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A New Year, a healthier you! It’s that time of year again, time for a fresh start, a clean slate. What do you want to do for your health in the coming year? Improve your eating habits? Become more active and energized? Start thinking ahead and plan for your wellness in 2017. The best way to achieve success is to set clear and achievable goals.
S – Specific
Be clear, concise and directed. Read more about S-M-A-R-T Goals for the New Year
Watch and learn from new Everett Clinic providers in family medicine, obstetrics and gynecology, physical therapy, pediatrics, internal medicine, allergy, behavioral health and more. Read more about Watch new provider videos
Don’t skip out on meals. It might seem like a good idea to forgo your lunch so you can leave more room for indulgence later, especially during the holidays. But, starving yourself will put you at risk of overeating and drinking which can lead to mindless munching. You’re better off to eat normal during the day and be thoughtful about the choices you make. Treat yourself to the things you may only have once a year, but remember each small holiday treat can average between 60-90 calories. The points add up. Read more about Quick tip: Mealtime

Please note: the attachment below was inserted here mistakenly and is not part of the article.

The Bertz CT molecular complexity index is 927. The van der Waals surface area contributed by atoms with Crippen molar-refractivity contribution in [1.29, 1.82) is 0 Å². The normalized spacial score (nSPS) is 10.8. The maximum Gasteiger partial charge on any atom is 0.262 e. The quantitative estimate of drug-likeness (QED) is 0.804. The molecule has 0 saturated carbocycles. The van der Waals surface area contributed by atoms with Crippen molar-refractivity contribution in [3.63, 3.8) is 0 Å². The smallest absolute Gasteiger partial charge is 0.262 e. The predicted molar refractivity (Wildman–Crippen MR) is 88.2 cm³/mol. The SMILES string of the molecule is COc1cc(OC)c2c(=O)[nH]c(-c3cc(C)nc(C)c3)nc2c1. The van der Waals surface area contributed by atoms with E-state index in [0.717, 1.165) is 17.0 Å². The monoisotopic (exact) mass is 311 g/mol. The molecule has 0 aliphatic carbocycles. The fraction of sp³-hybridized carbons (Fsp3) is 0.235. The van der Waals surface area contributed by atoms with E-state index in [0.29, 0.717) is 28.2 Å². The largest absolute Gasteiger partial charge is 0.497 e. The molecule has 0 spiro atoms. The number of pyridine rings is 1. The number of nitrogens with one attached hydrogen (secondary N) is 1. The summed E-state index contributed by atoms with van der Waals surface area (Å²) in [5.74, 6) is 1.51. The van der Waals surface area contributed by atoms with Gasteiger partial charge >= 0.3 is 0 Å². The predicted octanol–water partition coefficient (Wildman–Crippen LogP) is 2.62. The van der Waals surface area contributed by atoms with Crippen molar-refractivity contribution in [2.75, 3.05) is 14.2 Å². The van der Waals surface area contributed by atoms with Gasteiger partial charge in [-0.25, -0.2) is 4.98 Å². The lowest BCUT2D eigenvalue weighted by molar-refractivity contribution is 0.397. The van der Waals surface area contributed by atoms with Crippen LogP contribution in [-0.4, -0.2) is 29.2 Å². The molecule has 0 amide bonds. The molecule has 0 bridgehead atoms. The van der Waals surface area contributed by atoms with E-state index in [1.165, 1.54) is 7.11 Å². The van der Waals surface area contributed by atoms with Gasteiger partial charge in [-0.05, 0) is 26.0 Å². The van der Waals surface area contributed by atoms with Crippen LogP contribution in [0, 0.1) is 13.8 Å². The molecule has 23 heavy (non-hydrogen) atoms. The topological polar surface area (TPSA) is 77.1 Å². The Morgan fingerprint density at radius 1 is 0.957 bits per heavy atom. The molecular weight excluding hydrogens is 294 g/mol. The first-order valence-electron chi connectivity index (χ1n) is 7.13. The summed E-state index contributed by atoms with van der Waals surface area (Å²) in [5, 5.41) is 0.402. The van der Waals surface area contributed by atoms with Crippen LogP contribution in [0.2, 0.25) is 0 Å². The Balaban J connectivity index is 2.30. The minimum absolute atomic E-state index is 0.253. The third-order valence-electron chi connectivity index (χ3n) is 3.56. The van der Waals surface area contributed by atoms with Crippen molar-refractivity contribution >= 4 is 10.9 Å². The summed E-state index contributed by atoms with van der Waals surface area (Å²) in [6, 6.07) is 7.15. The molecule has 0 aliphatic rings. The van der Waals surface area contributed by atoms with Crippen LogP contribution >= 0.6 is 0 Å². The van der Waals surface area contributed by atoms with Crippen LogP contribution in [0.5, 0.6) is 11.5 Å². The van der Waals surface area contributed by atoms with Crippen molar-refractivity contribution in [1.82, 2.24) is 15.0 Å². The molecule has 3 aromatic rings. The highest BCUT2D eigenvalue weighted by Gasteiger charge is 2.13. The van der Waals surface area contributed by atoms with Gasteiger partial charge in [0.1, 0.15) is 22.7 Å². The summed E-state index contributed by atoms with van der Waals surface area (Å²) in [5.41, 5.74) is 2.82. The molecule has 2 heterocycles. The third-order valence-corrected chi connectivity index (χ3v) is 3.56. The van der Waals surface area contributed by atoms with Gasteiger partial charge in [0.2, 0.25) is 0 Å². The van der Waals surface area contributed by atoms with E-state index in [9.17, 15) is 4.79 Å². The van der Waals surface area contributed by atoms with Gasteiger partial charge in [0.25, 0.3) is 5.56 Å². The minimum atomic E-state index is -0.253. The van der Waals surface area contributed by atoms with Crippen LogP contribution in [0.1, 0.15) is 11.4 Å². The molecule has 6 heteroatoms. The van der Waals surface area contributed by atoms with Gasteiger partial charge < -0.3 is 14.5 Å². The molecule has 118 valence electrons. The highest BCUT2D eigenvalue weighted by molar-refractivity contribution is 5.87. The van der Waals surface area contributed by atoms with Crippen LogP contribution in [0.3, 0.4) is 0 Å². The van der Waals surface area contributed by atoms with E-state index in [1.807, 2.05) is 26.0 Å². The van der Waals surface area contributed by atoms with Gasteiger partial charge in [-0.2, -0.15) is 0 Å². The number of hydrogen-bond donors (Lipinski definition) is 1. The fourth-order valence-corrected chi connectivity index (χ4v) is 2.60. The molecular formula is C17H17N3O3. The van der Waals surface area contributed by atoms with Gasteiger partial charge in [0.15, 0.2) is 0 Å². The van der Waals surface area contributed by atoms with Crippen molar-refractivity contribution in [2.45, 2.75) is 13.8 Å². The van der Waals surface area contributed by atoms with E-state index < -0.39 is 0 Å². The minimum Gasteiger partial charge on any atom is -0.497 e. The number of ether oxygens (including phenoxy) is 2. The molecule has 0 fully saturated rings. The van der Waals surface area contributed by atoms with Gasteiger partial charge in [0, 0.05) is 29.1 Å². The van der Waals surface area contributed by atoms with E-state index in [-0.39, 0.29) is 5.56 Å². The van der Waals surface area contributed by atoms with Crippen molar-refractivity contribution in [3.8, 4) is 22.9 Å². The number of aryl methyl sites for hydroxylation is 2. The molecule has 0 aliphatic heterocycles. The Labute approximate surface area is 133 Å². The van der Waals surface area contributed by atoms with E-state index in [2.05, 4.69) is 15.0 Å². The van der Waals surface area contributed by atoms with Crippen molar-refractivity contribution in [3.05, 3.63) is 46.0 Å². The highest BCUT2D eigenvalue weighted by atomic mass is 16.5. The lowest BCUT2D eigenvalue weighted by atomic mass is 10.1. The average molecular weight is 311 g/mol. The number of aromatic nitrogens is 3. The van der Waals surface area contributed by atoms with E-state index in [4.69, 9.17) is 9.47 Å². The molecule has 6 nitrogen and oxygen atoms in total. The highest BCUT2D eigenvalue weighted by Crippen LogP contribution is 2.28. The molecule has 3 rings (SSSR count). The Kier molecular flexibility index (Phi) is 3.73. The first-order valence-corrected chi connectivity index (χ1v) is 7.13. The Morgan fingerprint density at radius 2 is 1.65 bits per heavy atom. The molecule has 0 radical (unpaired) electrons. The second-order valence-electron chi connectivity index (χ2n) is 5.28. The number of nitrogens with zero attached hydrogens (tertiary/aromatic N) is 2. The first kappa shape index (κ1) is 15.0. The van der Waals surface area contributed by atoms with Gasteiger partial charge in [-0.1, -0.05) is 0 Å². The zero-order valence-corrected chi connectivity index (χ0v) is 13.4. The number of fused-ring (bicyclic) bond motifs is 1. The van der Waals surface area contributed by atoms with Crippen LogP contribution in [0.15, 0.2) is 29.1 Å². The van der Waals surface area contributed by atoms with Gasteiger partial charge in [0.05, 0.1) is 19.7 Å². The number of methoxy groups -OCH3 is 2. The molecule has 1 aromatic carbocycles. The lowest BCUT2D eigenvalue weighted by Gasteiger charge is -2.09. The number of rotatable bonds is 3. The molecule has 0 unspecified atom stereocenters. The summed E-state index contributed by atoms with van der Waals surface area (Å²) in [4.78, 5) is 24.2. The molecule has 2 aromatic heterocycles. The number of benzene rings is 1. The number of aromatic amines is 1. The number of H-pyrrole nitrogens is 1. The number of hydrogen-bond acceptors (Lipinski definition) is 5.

Too often we see the holidays as a time of over-indulgence, which means we often abandon our healthy habits and can feel obligated to eat and drink to abundance. Hey, ‘tis the season, right? Not so fast. The holidays are hectic! It’s increasingly important to get plenty of sleep, exercise and plan your meals ahead of time so that you can make it through the season feeling satisfied, in control and stress-free. Read more about Healthy holidays
Many women during the course of their pregnancy can develop gestational diabetes. A diagnosis of this form of diabetes does not mean that you’ve had diabetes prior to pregnancy or that you will have it after giving birth.
It is not exactly known how gestational diabetes occurs, but through research, we have some clues. You placenta supports the baby as it grows. Hormones produced by the placenta help the baby develop. But these hormones can also inhibit the mother’s insulin in her body. She may need as much as three times the normal amount of insulin. Read more about What is gestational diabetes?